Spotlight Exclusives

Protecting SNAP: Notes from the Field

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The words of Ohioans visiting food pantries across the state tell the story. A family dealing with long-term unemployment said, “The foodbank helps us stretch our income to pay for housing and other items like heat that we need.” Another participant said, “Like us, many of our friends and family have been laid off or lost their jobs. We can no longer turn to each other for help. The food pantry keeps us from going hungry.”

These stories show firsthand what may seem like statistics to some legislators, are real people with real needs. In my work as executive director of the Ohio Association of Foodbanks, I have seen our 12 Feeding America foodbanks fill crucial gaps through emergency food for families.  But the support of our foodbanks and our state government are simply not enough to feed hungry families without federal support. That۪s why we must do everything we can to prevent the proposed cuts to the Supplemental Nutrition Assistance Program (SNAP).

I don۪t spend my time in Washington, but I do know what is happening on the ground in Ohio. Nearly one in five people in our state experienced food hardship last year, according to a report from the Food Research and Action Center. Our network of more than 3,300 food pantries, soup kitchens, and shelters provided emergency food assistance to over 2.3 million Ohioans in the past three months. And over 1.8 million seniors, working adults, and children in Ohio currently rely on SNAP benefits for food.

These people are making difficult choices every day. As one food pantry visitor said, “Sometimes we have to make choices between paying a bill or getting our 98-year-old grandma۪s medicine refilled. The food pantry holds us over until we can get food. Thank God for it.”

Our charitable response to hunger creates a strong response to the reality of hunger and food insecurity in our state and in our nationbut only when coupled with SNAP. That is why we believe in the importance of this essential federal program, and why we partner with the USDA and the state of Ohio to connect families in need with SNAP benefits.

When a parent struggling to feed their children calls our hotline looking for help, we connect them to a nearby church or community organization where a trained counselor can help them complete applications for work support programs like SNAP. At the end of the call, we ask them if they would be willing to answer a few questions about their economic activity. The responses to these questions have been alarming.

Since January of 2011, about 43 percent have reported buying less food or cheaper food to stretch their budgets. More than 34 percent reported visiting food pantries to survive. Over 18 percent told us they had resorted to borrowing money from payday lenders or family members to pay their bills and feed their families.

Even after taking these extreme measures to avoid hunger, they were still contacting us for help. This is happening all over the country because, despite the recovery, many are experiencing shrinking paychecks and reduced hours. Most of the new jobs being created are in low-wage sectors. Some people are able to go back to work, but they are going back to work in restaurants and hotels, health care and home health care, retail trade, and temporary employment agencies. They are not able to get jobs that provide long-term support and keep them out of our office.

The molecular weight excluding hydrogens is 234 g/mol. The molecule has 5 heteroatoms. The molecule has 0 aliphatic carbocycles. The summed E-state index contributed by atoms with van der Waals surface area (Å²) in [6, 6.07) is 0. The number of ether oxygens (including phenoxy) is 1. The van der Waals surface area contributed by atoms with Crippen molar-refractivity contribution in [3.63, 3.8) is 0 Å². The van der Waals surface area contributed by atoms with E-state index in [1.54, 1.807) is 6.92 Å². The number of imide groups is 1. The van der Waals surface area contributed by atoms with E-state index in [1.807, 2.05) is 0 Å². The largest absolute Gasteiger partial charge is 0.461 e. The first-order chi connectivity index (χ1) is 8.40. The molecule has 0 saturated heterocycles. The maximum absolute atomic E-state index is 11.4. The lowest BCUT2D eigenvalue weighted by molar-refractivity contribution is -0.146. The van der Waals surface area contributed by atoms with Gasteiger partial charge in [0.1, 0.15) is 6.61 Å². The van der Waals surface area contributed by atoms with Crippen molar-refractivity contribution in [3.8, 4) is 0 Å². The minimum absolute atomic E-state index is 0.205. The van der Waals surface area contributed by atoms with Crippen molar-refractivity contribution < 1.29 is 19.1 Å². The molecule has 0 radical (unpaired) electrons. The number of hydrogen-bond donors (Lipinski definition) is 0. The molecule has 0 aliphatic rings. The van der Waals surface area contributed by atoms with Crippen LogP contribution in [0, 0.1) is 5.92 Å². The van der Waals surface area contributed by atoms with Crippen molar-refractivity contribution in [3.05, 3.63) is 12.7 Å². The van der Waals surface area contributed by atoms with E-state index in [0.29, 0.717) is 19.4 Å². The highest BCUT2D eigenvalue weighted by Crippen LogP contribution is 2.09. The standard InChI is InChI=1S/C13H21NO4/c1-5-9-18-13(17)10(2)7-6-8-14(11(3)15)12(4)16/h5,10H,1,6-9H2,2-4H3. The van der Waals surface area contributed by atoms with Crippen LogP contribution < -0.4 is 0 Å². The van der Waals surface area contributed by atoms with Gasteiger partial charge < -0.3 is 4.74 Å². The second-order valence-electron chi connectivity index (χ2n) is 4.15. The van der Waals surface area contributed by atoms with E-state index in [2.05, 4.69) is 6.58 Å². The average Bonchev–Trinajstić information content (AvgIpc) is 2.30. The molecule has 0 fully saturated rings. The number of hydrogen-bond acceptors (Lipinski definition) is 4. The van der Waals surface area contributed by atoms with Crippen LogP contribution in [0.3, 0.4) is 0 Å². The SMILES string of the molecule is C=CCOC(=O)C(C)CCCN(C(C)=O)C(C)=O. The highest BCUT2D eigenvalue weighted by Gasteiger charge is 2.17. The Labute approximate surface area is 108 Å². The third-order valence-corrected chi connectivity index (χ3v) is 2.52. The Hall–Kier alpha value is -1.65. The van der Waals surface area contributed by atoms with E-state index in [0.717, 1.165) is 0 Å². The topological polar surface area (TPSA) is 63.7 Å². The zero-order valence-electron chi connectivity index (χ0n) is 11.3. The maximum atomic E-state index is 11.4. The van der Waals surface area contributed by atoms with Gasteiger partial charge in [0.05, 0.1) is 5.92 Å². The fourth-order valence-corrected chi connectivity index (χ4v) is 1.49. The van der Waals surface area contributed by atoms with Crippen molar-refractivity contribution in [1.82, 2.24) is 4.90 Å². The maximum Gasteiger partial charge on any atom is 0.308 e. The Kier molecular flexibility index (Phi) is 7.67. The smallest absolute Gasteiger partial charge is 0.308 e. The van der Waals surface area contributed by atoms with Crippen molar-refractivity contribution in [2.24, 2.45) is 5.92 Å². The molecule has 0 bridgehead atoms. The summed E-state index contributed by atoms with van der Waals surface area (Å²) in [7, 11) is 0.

We need SNAP to provide both food and economic activity in our communities. When benefits were at their highest in 2009, SNAP single-handedly reduced the depth of child poverty by 20.9 percent, as illustrated in a recent report by the USDA Economic Research Service. By protecting children and families from hunger, SNAP benefits allow seniors to pay for their medications, working adults to pay their mortgages, and children to learn and grow to their full potential.

SNAP is also an important economic engine. Every dollar spent through SNAP generates $1.72 in economic activity. Ohio۪s foodbank network also collectively strives for innovation and cost-efficiency, purchasing surplus agricultural products at reduced bulk rates and leveraging corporate, private, and public support.

This is in marked contrast to the food we provide through our member pantries, soup kitchens, and shelters. While this vital aid does hold off the feeling of hunger in the bellies of our children, it does not put their parents in grocery store lines.

Everyone believes that they have the answer for real economic recovery. Economists, legislators, and community leaders are offering up a variety of potential solutions to the issues facing our nation. There are many potential solutions, but cutting SNAP benefits and other federal anti-hunger programs should not be one of them.

To Print a PDF version of this document, click here.

Lisa Hamler-Fugitt is the executive director of the Ohio Association of Foodbanks.

The views expressed in this commentary are those of the author or authors alone, and not those of Spotlight. Spotlight is a non-partisan initiative, and Spotlight۪s commentary section includes diverse perspectives on poverty.  If you have a question about a commentary, please don۪t hesitate to contact us at

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